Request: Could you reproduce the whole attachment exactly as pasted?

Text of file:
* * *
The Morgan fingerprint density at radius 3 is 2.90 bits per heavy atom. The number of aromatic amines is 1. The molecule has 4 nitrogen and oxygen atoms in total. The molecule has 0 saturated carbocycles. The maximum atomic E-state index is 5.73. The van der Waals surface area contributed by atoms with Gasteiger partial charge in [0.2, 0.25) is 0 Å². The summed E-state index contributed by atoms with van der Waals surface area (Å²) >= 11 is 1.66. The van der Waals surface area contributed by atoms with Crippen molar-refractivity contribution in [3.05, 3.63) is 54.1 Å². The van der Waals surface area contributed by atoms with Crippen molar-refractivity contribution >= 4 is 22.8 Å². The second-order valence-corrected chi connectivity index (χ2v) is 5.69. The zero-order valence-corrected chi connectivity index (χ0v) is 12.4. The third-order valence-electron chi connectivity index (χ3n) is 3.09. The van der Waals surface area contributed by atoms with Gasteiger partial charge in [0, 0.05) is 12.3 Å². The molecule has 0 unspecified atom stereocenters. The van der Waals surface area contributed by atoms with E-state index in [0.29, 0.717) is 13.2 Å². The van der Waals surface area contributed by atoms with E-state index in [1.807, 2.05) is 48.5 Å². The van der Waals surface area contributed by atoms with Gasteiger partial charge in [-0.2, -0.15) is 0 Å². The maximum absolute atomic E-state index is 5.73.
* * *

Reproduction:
The Morgan fingerprint density at radius 3 is 2.90 bits per heavy atom. The number of aromatic amines is 1. The molecule has 4 nitrogen and oxygen atoms in total. The molecule has 0 saturated carbocycles. The maximum atomic E-state index is 5.73. The van der Waals surface area contributed by atoms with Gasteiger partial charge in [0.2, 0.25) is 0 Å². The summed E-state index contributed by atoms with van der Waals surface area (Å²) >= 11 is 1.66. The van der Waals surface area contributed by atoms with Crippen molar-refractivity contribution in [3.05, 3.63) is 54.1 Å². The van der Waals surface area contributed by atoms with Crippen molar-refractivity contribution >= 4 is 22.8 Å². The second-order valence-corrected chi connectivity index (χ2v) is 5.69. The zero-order valence-corrected chi connectivity index (χ0v) is 12.4. The third-order valence-electron chi connectivity index (χ3n) is 3.09. The van der Waals surface area contributed by atoms with Gasteiger partial charge in [0, 0.05) is 12.3 Å². The molecule has 0 unspecified atom stereocenters. The van der Waals surface area contributed by atoms with E-state index in [0.29, 0.717) is 13.2 Å². The van der Waals surface area contributed by atoms with E-state index in [1.807, 2.05) is 48.5 Å². The van der Waals surface area contributed by atoms with Gasteiger partial charge in [-0.2, -0.15) is 0 Å². The maximum absolute atomic E-state index is 5.73.